Juan Guillermo Santos Macias

Juan Guillermo Santos Macías is doing a PhD thesis under the joint supervision of Pr. Pascal Jacques and Pr. Aude Simar. This project aims at improving the mechanical behaviour of additive manufactured parts through a friction stir processing (FSP) surface mechanical treatment. This post-processing method significantly enhance ductility and is expected to also enhance fatigue resistance. Fatigue is a critical phenomenon in many applications, e.g. structural parts in the aerospace industry. More specifically, this research is focused on studying the effect of FSP on the microstructure (porosity and second phase size and spatial distribution) and mechanical behaviour (residual stresses and fatigue) of selective laser melting AlSi10Mg parts. Furthermore, in order to define an adequate FSP patterning strategy, the project will also feature an analysis of the influence of processing parameters through a chained thermal and microstructural model.


  Corentin Velard 

 

 


 Vincent Voet

Vincent Voet graduated as a mechanical engineer at the Université catholique de Louvain in 2019. He is currently performing a PhD thesis in partnership with Thales Alenia Space under the supervision of Prof. Aude Simar and Prof. Thomas Pardoen. His research focuses on thermal ageing of electronic component solder joints for space applications. Electronic equipments for satellites have to face temperature variations during their lifetime. It leads to solder joints thermal cycling due to coefficients of thermal expansion mismatches between the parts of electronic assemblies such as electronic components, solder joints and printed circuit boards (PCB). This research work aims to provide confidence interval estimates to predict the probability of succes or failure of electronic assemblies under specified conditions.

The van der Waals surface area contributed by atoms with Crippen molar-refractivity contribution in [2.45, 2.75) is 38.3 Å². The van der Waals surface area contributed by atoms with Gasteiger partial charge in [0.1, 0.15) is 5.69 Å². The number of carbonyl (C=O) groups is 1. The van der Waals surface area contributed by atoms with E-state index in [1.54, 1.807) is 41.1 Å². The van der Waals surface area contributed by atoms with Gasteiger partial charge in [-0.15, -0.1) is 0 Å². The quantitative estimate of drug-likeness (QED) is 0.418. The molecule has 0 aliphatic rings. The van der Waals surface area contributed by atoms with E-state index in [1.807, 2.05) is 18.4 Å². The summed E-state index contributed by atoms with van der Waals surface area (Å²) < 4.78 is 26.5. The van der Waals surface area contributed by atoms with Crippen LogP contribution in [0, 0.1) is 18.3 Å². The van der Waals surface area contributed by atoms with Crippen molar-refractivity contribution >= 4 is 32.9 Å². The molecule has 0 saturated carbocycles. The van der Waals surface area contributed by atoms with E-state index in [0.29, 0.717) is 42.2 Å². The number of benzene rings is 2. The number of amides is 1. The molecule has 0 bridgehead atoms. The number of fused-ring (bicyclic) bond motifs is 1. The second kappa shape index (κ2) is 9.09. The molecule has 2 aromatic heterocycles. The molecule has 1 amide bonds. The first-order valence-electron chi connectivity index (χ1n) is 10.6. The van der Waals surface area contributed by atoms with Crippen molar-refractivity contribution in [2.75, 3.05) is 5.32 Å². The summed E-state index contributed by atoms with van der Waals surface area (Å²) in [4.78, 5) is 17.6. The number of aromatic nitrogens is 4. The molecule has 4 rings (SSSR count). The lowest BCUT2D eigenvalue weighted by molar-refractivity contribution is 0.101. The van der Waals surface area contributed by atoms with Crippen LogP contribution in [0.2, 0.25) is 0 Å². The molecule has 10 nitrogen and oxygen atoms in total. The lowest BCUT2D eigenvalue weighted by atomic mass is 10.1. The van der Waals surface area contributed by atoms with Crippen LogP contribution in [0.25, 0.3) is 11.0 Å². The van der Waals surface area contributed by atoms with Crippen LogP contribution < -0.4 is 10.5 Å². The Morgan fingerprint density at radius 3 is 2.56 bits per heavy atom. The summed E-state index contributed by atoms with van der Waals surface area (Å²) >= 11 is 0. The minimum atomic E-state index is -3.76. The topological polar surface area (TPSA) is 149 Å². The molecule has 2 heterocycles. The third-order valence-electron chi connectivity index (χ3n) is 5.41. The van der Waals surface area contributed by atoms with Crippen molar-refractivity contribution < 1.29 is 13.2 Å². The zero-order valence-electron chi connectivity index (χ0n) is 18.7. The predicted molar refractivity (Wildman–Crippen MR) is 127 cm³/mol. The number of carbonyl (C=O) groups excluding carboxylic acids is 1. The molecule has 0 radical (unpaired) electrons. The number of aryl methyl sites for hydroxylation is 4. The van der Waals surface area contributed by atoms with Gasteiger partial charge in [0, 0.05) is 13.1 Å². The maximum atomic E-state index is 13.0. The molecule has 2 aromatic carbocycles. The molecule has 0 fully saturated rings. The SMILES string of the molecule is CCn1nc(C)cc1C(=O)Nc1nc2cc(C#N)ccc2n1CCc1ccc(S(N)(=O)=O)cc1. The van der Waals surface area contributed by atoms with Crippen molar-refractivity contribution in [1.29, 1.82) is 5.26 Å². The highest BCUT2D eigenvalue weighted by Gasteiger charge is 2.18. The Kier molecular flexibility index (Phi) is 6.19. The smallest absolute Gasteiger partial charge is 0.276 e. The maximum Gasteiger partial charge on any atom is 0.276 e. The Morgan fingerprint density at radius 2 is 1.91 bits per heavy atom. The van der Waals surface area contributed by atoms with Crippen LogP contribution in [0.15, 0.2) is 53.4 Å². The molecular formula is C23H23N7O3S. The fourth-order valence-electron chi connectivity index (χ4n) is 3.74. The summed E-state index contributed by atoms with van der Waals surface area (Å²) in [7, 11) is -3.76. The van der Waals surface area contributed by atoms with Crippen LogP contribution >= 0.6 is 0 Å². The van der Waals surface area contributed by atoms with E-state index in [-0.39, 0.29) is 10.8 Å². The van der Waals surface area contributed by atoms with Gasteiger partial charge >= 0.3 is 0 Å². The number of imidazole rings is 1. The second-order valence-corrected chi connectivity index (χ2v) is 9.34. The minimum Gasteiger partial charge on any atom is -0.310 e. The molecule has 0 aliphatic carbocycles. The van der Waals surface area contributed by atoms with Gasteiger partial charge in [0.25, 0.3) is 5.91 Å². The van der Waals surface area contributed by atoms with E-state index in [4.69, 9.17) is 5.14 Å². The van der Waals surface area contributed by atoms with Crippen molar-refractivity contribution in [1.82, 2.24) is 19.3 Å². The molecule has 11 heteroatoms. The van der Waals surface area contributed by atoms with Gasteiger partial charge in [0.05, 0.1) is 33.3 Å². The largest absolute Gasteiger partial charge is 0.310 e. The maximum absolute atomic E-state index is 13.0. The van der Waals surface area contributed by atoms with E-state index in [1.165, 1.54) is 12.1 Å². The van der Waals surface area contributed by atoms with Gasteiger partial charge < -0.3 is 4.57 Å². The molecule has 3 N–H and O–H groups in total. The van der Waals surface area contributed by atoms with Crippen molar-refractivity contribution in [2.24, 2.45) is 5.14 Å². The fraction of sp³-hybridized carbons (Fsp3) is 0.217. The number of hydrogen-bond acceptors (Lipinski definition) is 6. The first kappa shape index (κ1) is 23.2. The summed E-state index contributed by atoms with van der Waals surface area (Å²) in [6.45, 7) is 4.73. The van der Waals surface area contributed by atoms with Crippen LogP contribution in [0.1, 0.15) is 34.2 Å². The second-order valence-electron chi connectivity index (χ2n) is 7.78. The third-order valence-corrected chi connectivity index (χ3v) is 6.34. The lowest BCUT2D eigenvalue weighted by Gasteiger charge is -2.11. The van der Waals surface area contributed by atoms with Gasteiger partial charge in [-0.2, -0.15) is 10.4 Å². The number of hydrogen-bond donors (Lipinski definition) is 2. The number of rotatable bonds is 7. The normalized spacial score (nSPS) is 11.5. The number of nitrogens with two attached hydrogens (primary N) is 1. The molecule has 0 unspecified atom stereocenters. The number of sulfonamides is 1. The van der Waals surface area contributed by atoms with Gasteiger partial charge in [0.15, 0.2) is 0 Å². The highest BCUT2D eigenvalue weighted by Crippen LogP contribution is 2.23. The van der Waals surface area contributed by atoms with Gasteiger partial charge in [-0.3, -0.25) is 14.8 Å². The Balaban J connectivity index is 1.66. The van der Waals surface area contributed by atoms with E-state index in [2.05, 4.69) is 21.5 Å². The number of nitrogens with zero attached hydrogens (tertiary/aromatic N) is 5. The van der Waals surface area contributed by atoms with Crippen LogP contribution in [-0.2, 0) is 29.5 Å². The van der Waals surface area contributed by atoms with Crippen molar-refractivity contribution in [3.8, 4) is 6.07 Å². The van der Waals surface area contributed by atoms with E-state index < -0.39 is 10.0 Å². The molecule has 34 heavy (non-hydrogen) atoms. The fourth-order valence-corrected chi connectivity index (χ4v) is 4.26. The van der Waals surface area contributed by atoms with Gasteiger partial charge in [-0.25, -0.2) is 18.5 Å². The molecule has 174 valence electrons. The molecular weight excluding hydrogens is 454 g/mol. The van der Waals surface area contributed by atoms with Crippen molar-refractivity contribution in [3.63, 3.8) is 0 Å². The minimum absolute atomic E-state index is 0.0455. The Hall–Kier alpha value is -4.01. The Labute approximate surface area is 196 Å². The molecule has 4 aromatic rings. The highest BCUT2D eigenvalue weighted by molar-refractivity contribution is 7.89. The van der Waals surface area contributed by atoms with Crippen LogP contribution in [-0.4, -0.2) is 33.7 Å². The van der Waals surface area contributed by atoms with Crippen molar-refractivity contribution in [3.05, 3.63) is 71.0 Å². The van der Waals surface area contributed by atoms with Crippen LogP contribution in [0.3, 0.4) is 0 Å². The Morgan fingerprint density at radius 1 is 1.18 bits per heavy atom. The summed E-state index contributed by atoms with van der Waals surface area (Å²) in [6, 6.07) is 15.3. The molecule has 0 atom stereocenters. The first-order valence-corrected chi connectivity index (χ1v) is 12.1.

Senior scientists / postdoctoral researchers

Florent Hannard, Dr, Postdoctoral researcher

 

 

 


Matthieu Marteleur, Dr, Senior scientist

 

 

 


Alvise Miotti Bettanini, Dr, Senior scientist

Alvise Miotti Bettanini discussed his PhD in April 2019. He worked under the supervision of Prof. Pascal J. Jacques and Prof. Laurent Delannay on the development of a high strength martensitic stainless steels for innovative automotive structural applications. He is now working at the Materials and Processing Engineering (IMAP) department within the ENTROTOUGH framework. This project, funded by the Wallonie Region, promotes the development of high toughness alloys for cryogenic applications like LNG (Liquified Natural Gas) pressure vessels. The CALPHAD method, which allows the predictions of phase stability and phase transformation in a metallic system using computational thermodynamics, drives the experimental effort, thus hastening the development cycle of new Fe-based superalloy with enhanced toughness at low temperature.


Sophie Ryelandt, Senior scientist

Sophie Ryelandt graduated as a physical engineer at Université catholique de Louvain in 1991. After having worked for six years at the R&D center of the Spadel company, she came back at UCL as a senior scientist. She is involved in various applied research projects in collaboration with the industry. Her research domains are dealing with material science, metallic composites, multilayered materials and coatings, additive manufacturing of metals, nanomechanical and mechanical testing and the link between microstructure and mechanical properties.